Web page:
“Not quite yet,” Nick interjects, stepping between his mom and me. “I’m sure Maude was getting ready to go without having to involve law enforcement.”
There’s grumbling, but Maude and the rest disperse. Slowly. Looking back every few steps to shoot Victoria a dirty look.
Once they are mostly down the driveway and out of earshot, Nick turns to his mom and lowers his voice to a demanding whisper. “You can still visit Limoncello in the garage, Mom.”
She glances over at the car and looks at it like she’s a kid on Christmas morning who got the pony she was asking Santa for. “But she looks so good out in the sun.”
“Mom,” Nick says. “Rules are rules, and if you didn’t want to live by them, you should have bought a house in the goddamn country and not the suburbs.”
Victoria and I make eye contact. I know in that instant that this woman is never going to visit her beloved muscle car in a garage, no matter how high-end it is. She’s going to bring it out in the sunshine and drive it around the neighborhood fast enough that it really hugs the curves, and she’ll flip off Maude every time she drives by the other woman’s house. I kinda love her on sight.
“Yes, darling boy, whatever you say.” She turns her attention to the retreating bunch of metaphorical pitchfork-bearing villagers. “But it does them good to have a little rebellion once in a while. My dear Maude will likely live longer from the exercise of her outrage. It’s a public service, really, when you think about it.”
She looks over and winks at me. It’s like getting noticed by a rock star. I’m fucking giddy.
Grasping Nick’s forearm, I lean in closer to him. “I want to be your mom when I grow up.”
He rolls his eyes. “God help me, of course you do.”
“Let’s go inside,” Victoria says as she turns and heads toward the massive double oak doors of the French chateau-style house that could double as a boutique hotel. “Your father no doubt has been watching the whole thing, pretending to not pay the least bit of attention to my antics.”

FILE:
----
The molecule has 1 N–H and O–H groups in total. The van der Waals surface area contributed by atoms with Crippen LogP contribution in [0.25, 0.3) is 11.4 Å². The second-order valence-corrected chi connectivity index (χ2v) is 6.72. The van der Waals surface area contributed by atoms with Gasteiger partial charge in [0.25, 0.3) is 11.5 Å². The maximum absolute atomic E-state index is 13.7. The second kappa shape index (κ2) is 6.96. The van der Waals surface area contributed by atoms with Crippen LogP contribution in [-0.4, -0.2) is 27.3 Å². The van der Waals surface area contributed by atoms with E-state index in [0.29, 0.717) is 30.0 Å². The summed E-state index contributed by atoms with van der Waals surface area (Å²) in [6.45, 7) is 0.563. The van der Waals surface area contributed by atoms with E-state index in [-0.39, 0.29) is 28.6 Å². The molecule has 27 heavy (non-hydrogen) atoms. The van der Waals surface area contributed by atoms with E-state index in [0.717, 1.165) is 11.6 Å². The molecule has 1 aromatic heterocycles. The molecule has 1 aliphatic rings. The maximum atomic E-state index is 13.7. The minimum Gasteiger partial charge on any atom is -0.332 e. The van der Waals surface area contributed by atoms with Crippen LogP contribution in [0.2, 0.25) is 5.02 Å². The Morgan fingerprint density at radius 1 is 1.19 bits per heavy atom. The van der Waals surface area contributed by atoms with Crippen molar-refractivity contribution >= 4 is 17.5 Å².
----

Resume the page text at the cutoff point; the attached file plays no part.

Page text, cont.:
We follow Victoria into the two-story foyer with the double staircase and the no-lie huge chandelier in it, turn right at a butler’s closet, then into a study with dark-stained wood bookshelves that go all the way up past a mezzanine level accessible by an iron circular staircase to the ceiling.
A man reading a hardback copy of Karpov on Karpov looks up when we walk in. He has bone-white hair, blue eyes that look like they’ve been dipped in the Caribbean, and what seems like a perpetually amused smile that reminds me a lot of Nick’s.
“Are you done terrorizing the neighbors, dear?” he asks as he closes his book and stands up.
“Maybe,” Victoria says, lifting her cheek for him to kiss, which he does. “I’ll at least consider it for the moment.”
He walks over to us. “Hello, son.” Then he holds his hand out to me. “John Holloway, my dear. And how do you know Nick?”
Nick puts his hand on the small of my back. He doesn’t try to push me forward, not even with the most subtle pressure. “This is Mallory.”
I shake his dad’s hand, and we all walk over to the love seats positioned facing each other in front of a fireplace big enough to do yoga in.